The rabbit-hole went straight on like a tunnel for some way, and then dipped suddenly down, so suddenly that Alice had not a moment to think about stopping herself before she found herself falling down what seemed to be a very deep well.
November is Prematurity Awareness Month. Because premature birth is the leading cause of newborn death worldwide.
It doesn’t have as much hype as October. It’s not pink. It’s not cute. Sure, there are lady bits involved, but it isn’t sexy.
Prematurity is sterile – the bright white of sanitized hospital rooms.
Prematurity is lonely – isolating both physically and emotionally.
Prematurity is tiny – a world suddenly condensed into a 26×19 plastic Giraffe Omnibed.
Prematurity is ageless – touching them and us all at any and every stage of life.
Prematurity is timeless – sometimes a merely a distant memory, other times an everlasting imprint on our hearts.
Prematurity is heroic – whether they one day break the world record in the 200 meter freestyle or simply beat the odds by surviving, preemies embody hope.
Prematurity is a miracle – the power of a single breath, repeatedly.
Prematurity is wrinkled and unfinished baby business.
The rate of premature birth has risen by 30 percent since 1981. In the 80s, babies born at less than 28 weeks gestation were given a very poor prognosis for survival. Now, preemies as young as 22 weeks old are surviving.
It’s a start.
Fifty years ago the issue of prematurity rose to the forefront of the national conscious with the brief life of Patrick Bouvier Kennedy. Born at 35 weeks, a late-term preemie who’d likely have only the briefest of NICU stints today, the first child born to a sitting U.S. president since 1893 spurred the burgeoning field of neonatology after his death at less than two days old.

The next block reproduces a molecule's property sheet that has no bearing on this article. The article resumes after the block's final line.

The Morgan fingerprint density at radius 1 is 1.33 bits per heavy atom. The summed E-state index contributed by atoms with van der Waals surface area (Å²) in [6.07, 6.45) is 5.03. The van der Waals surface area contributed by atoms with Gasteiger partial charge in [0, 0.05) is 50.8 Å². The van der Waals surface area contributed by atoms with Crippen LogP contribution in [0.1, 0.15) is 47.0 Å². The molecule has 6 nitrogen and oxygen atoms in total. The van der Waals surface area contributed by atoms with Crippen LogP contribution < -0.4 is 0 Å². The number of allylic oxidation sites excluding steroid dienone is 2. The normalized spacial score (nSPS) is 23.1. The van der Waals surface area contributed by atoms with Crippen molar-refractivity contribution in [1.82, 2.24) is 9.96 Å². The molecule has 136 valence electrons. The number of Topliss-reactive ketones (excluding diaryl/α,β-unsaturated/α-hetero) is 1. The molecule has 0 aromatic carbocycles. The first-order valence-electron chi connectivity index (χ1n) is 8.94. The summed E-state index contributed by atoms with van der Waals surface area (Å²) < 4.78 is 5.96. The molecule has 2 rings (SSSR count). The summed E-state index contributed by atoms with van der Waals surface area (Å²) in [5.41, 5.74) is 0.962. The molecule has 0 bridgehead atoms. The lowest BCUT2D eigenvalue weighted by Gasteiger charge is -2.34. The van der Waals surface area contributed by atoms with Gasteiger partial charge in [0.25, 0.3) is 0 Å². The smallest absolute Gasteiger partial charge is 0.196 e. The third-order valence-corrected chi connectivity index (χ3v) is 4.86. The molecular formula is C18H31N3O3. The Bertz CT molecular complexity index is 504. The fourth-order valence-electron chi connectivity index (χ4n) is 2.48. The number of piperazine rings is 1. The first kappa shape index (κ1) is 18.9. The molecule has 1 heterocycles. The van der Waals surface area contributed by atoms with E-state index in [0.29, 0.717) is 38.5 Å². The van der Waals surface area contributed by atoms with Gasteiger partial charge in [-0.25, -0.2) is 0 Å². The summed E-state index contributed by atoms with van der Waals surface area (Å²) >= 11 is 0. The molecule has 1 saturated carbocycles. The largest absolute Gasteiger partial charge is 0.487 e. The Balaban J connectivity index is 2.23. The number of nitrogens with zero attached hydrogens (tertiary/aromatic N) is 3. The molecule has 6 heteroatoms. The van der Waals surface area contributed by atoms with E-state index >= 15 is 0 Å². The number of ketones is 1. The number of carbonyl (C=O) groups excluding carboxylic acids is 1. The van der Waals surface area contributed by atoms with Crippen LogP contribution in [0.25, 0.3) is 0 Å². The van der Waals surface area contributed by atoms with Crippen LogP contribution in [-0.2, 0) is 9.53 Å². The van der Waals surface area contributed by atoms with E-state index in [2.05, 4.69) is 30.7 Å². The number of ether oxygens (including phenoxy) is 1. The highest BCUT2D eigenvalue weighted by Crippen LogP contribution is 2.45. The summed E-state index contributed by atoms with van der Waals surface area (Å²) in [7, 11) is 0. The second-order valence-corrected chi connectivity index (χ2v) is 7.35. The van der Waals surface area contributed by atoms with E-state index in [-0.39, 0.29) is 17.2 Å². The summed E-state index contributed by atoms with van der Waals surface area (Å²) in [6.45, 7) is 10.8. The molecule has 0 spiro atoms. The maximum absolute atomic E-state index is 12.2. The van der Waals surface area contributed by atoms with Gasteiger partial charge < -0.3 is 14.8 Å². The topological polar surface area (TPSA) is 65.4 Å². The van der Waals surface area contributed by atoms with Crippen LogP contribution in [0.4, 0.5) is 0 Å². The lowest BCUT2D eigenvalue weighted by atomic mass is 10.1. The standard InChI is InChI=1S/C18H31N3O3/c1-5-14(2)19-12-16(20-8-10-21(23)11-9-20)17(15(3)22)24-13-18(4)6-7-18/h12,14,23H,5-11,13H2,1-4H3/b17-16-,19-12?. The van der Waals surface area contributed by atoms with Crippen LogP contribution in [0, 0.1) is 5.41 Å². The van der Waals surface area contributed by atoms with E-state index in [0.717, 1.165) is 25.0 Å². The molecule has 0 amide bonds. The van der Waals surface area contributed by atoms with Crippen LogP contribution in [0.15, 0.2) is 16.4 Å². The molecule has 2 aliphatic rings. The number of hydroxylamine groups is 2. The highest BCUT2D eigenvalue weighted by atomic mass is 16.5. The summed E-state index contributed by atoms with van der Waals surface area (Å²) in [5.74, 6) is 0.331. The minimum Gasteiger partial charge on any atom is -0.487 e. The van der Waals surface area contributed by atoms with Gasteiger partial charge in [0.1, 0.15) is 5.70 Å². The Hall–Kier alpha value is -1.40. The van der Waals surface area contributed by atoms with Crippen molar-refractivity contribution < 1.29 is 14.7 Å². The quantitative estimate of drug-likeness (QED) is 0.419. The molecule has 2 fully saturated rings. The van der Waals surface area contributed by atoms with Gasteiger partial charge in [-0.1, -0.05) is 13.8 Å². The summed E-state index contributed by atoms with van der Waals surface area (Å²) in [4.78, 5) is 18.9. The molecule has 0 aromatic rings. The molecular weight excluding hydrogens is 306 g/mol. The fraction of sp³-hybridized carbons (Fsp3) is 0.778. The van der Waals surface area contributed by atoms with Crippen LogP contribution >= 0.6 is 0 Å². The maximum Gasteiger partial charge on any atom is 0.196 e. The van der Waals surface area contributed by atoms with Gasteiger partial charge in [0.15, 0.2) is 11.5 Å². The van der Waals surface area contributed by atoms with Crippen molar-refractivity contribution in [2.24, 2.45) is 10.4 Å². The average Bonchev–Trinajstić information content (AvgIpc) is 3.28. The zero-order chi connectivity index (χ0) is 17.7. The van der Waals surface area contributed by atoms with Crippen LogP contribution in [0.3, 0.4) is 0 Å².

With a grade of “C,” the United States has a long way to go in reducing the preterm birth rate. In the U.S., 1 in 10 babies is born too soon, and the preterm birth rate is higher than that of most high-income countries. Compared with one baby, twins (or other higher order multiples) in California were about six times as likely to be preterm in 2007.
A traditional pregnancy lasts for 40 weeks; full term is considered at 37 weeks. But just for kicks, let’s aim for 39.
No parent should mourn the birth of their child. No parent should stand in the doorway to an unfinished nursery with the idea of “if” echoing through the empty room.
For the lucky ones, NICU days that drag in to weeks that turn to months will slowly fade into a distant memory as our once tiny children grow up. For some, prematurity will forever be a scar on our hearts as we remember the little ones who truly gave the fight everything they had.
Game on. Who’s with me?